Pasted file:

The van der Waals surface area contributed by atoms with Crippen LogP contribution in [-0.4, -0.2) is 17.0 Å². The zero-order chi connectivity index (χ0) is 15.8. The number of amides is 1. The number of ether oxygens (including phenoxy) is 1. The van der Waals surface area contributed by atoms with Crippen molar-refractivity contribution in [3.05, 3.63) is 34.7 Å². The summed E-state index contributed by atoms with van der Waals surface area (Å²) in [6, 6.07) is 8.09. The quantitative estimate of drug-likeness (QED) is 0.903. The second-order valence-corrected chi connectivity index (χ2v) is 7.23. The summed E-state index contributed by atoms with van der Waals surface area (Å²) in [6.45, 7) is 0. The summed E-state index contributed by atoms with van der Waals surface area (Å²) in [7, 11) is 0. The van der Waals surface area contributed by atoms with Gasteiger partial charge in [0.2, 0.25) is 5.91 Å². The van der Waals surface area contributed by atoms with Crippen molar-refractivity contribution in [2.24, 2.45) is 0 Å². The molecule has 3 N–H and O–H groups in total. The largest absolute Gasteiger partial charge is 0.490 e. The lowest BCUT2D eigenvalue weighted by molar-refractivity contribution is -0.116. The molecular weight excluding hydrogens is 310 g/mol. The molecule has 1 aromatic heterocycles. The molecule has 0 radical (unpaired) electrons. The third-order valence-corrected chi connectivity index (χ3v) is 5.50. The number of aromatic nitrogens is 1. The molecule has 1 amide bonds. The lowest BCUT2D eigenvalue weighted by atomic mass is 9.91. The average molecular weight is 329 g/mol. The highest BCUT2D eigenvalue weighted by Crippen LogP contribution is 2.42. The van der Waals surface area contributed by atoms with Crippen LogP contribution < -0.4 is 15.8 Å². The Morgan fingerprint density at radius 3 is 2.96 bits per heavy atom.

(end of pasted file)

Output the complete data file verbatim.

The van der Waals surface area contributed by atoms with Crippen LogP contribution in [-0.4, -0.2) is 17.0 Å². The zero-order chi connectivity index (χ0) is 15.8. The number of amides is 1. The number of ether oxygens (including phenoxy) is 1. The van der Waals surface area contributed by atoms with Crippen molar-refractivity contribution in [3.05, 3.63) is 34.7 Å². The summed E-state index contributed by atoms with van der Waals surface area (Å²) in [6, 6.07) is 8.09. The quantitative estimate of drug-likeness (QED) is 0.903. The second-order valence-corrected chi connectivity index (χ2v) is 7.23. The summed E-state index contributed by atoms with van der Waals surface area (Å²) in [6.45, 7) is 0. The summed E-state index contributed by atoms with van der Waals surface area (Å²) in [7, 11) is 0. The van der Waals surface area contributed by atoms with Gasteiger partial charge in [0.2, 0.25) is 5.91 Å². The van der Waals surface area contributed by atoms with Crippen molar-refractivity contribution in [2.24, 2.45) is 0 Å². The molecule has 3 N–H and O–H groups in total. The largest absolute Gasteiger partial charge is 0.490 e. The lowest BCUT2D eigenvalue weighted by molar-refractivity contribution is -0.116. The molecular weight excluding hydrogens is 310 g/mol. The molecule has 1 aromatic heterocycles. The molecule has 0 radical (unpaired) electrons. The third-order valence-corrected chi connectivity index (χ3v) is 5.50. The number of aromatic nitrogens is 1. The molecule has 1 amide bonds. The lowest BCUT2D eigenvalue weighted by atomic mass is 9.91. The average molecular weight is 329 g/mol. The highest BCUT2D eigenvalue weighted by Crippen LogP contribution is 2.42. The van der Waals surface area contributed by atoms with Crippen LogP contribution < -0.4 is 15.8 Å². The Morgan fingerprint density at radius 3 is 2.96 bits per heavy atom.